Moonstrips - We Love You, Yeah, Yeah, Yeah

Review by Jay Plent.

Packaged in superb album art evoking the oddball designs of Storm Thorgerson, Moonstrips’ new record We Love You, Yeah, Yeah, Yeah brings a very live, rough and tough sound probably best appreciated on vinyl. The 2-sided vinyl format also explains the bipolar nature of the record, as it seems to have 2 very distinct halves: the emotional upside and emotional downside. Rife with nutty jams and yelping, excited vocals, the tracks have a polarizing personality that will appeal to many.

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The first half of the 8-track LP takes a largely fast, punky approach to proceedings. Scrappy as hell, the opener Heading For Dust sounds like a track pulled from an episode of The Mighty Boosh, maybe something Terminal Margaret would churn out at The Velvet Onion. Meanwhile, Ride To The Centre and Out Of Phase introduce the recurrent special guest throughout: the horn section. Crunchy guitars are paired with jazzy brass, saddled with the main bulk of the melodic weight, anchoring the songs down. This is certainly a necessary move; Ride To The Centre at times feels more like a jam than an arrangement. It’s very chaotic, the noise becoming a cacophony at the every end. Suzette is the highlight of this first half. The scuzzy back alley feel of the production sounds like a combination of Wilco and Wilko Johnson. Though largely straightforward, it has a wonky, hard to pin down rhythm to it that keeps the ears pricked up, as do the harsh ‘flash, bang!’ refrains of The Hives-esque vocal delivery.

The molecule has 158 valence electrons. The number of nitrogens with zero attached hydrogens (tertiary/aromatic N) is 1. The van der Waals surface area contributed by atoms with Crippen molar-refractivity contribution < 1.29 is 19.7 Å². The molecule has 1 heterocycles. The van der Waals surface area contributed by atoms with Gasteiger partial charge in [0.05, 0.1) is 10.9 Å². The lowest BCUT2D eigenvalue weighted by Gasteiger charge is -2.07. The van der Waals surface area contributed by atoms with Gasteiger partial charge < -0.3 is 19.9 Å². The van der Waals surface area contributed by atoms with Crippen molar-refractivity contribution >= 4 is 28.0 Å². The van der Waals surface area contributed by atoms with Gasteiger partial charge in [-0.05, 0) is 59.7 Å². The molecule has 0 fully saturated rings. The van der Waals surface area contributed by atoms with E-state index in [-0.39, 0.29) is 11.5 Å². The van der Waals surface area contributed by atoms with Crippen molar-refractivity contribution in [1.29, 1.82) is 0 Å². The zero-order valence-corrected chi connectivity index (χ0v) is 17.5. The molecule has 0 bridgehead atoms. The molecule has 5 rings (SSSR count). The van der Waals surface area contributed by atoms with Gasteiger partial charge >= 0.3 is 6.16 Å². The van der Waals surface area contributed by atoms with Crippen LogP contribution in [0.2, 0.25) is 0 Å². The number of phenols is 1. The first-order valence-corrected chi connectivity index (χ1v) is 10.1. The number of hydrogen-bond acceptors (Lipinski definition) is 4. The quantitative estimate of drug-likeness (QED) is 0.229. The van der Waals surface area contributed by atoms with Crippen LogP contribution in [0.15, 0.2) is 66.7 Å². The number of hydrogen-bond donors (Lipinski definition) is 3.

As we transcend the first few tracks and slide into the second half, we’re greeted by a far more sinister tone. “You knew from the start, now this goes down” intone the vocals of Had To Find Out, as simple drums smack the the first beat of every bar. The space in the rhythm section gives the guitar and horn interplay the focus, and it works well. As I suppose was inevitable, we get a nearly 8 minute jam by the name of WLYYYY. It’s mostly just stormy noise, but does have a tasty riff that whilst not overtly present, keeps things structured (just about). Reasons To Be Fearful, as per its title, continues the mysterious mood that has been established. Though stepping somewhat into Brit Pop territory, the track largely affirms the band’s ambition to create tension in the album’s second half.

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We end on a contrast. Think Happy Thoughts opens gently and with a sombre but open twinkling of guitars, very in line with British Sea Power. The song’s drone notes and sparse setup might also trigger reminders of I Am A River by Foo Fighters, and much like their American contemporaries here, it polishes of the album with a moody flourish.

We Love You, Yeah, Yeah, Yeah is a very ‘live’ feeling album; it has a ‘made in front of your face’ quality to it. Moonstrips attempt to evoke artists like Lou Reed and The Clash throughout, with some success, but at times the performances could be tighter to really sell the songs. However, a lot of love has been put into the making of the record, and when it’s good, it’s great. The album is a great springboard from which the band can really cement their modus operandi.

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